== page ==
Employment of veterinarians is expected to grow 36 percent from 2010 to 2020, much faster than the average for all occupations, according to the U.S. Bureau of Labor Statistics. Job opportunities are particularly good in government, farm animal care, research, and in farm animal care. Veterinary education and training takes four to eight years after the completion of four years of college.
UWM offers all of the prerequisite coursework necessary for competitive application to schools of veterinary medicine. There are only 30 veterinary schools in the United States. The application process is extremely competitive so it is important that students interested in this career path begin careful planning of their academic career during the freshman year. Requirements vary significantly from one veterinary school to another, making early planning in consultation with a Pre-Veterinarian advisor all the more vital.
Please review the Pre-Veterinary Fact Sheet for information about suggested undergraduate courses to prepare for veterinary school, experiential opportunities available to UWM students, options for your major, and the career outlook for veterinarians. Pre-Veterinary Medicine is not a major at UWM, and students must still choose a major. Since most of the prerequisites necessary for application to veterinary school are in the sciences, many students choose a science major, though it is not required. Our Pre-Veterinary advisor works with students to ensure they understand all of the milestones that must be met in college in order to be a competitive applicant to medical school. A significant number of volunteer or work hours is often a requirement for application to veterinary school so it is important to work with this advisor beginning in freshman year in order to plan all needed activities into your college career.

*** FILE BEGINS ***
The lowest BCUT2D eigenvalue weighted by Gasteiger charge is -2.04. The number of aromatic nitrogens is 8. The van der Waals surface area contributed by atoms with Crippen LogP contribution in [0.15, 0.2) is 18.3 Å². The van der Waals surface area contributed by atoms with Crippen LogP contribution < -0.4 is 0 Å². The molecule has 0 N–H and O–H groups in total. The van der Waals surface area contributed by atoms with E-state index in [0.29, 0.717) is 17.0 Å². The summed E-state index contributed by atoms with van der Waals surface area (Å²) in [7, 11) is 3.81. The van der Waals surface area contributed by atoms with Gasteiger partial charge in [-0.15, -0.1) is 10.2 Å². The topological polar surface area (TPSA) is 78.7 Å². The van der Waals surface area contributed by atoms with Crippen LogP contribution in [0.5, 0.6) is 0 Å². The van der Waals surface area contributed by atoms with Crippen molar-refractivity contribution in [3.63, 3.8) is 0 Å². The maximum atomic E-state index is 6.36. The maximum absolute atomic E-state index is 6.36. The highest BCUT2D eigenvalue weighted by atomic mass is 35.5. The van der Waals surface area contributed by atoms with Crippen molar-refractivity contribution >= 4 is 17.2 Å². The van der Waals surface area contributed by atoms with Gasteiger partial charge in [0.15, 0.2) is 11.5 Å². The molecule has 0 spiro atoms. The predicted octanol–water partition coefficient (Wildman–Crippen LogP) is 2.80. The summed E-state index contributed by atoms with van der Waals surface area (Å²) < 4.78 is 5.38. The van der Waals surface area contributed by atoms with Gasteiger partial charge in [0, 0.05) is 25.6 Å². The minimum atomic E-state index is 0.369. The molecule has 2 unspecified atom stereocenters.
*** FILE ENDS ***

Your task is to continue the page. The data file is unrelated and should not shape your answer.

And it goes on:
The vast majority of students admitted to American schools of veterinary medicine hold a bachelor's degree. An especially well-prepared student occasionally is admitted at the end of the junior year, but pre-veterinary students should plan to complete the full bachelor's degree.
All American schools of veterinary medicine require that applicants take the Graduate Record Examination (GRE). Pre-veterinary students normally should arrange to take this test at the end of their junior year. The Pre-Veterinary advisor can provide information regarding the administration of this test.
Some schools of veterinary medicine specify additional courses as part of the minimal preparation for admission. Calculus frequently is required or recommended. Therefore, pre-veterinary students should ascertain the specific requirements of the schools to which they intend to apply and plan their undergraduate programs accordingly.
Required Coursework for Admission to Schools of Veterinary Medicine
|BIO SCI 150||Foundations of Biological Sciences I||4|
|BIO SCI 152||Foundations of Biological Sciences II||4|
|BIO SCI 325||Genetics||4|
|CHEM 102||General Chemistry||5|
|CHEM 104||General Chemistry and Qualitative Analysis||5|
|CHEM 343||Organic Chemistry 1||3|
|CHEM 344||Organic Chemistry Laboratory 1||2|
|CHEM 345||Organic Chemistry 1||3|
|CHEM 501||Introduction to Biochemistry||3|
|PHYSICS 120||General Physics I (Non-Calculus Treatment) 2||4|
|PHYSICS 122||General Physics II (Non-Calculus Treatment) 2||4|
|MTHSTAT 215||Elementary Statistical Analysis (or any Statistics course)||3|
|Select one of the following:||0-3|
|Introduction to College Writing|
|College Writing and Research|
Or appropriate score on placement exam 3
Even if a student tests out of English, some veterinary schools require an additional writing course.
Although the courses listed above are mandatory for admission to almost all American schools of veterinary medicine, the rest of the program can be whatever the student wishes. Students are not required to major in biology in order to gain admission to vet school, although many choose to do so because the major aligns with their interests.